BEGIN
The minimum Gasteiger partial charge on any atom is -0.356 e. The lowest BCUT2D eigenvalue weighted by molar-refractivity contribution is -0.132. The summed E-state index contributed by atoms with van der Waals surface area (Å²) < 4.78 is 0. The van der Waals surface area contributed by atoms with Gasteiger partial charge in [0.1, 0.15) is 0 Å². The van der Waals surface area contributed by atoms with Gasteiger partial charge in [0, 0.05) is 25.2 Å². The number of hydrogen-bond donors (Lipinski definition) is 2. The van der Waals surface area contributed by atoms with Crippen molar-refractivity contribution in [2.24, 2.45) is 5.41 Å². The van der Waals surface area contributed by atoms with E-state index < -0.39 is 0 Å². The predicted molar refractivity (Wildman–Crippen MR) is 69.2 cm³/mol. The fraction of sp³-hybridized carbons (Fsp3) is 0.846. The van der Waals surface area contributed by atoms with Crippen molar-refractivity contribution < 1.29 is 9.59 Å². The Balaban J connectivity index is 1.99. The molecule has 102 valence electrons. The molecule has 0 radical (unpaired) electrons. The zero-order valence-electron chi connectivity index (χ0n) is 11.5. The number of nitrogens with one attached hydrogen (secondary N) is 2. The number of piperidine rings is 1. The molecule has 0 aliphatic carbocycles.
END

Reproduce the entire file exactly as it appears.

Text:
The minimum Gasteiger partial charge on any atom is -0.356 e. The lowest BCUT2D eigenvalue weighted by molar-refractivity contribution is -0.132. The summed E-state index contributed by atoms with van der Waals surface area (Å²) < 4.78 is 0. The van der Waals surface area contributed by atoms with Gasteiger partial charge in [0.1, 0.15) is 0 Å². The van der Waals surface area contributed by atoms with Gasteiger partial charge in [0, 0.05) is 25.2 Å². The number of hydrogen-bond donors (Lipinski definition) is 2. The van der Waals surface area contributed by atoms with Crippen molar-refractivity contribution in [2.24, 2.45) is 5.41 Å². The van der Waals surface area contributed by atoms with E-state index < -0.39 is 0 Å². The predicted molar refractivity (Wildman–Crippen MR) is 69.2 cm³/mol. The fraction of sp³-hybridized carbons (Fsp3) is 0.846. The van der Waals surface area contributed by atoms with Crippen molar-refractivity contribution < 1.29 is 9.59 Å². The Balaban J connectivity index is 1.99. The molecule has 102 valence electrons. The molecule has 0 radical (unpaired) electrons. The zero-order valence-electron chi connectivity index (χ0n) is 11.5. The number of nitrogens with one attached hydrogen (secondary N) is 2. The number of piperidine rings is 1. The molecule has 0 aliphatic carbocycles.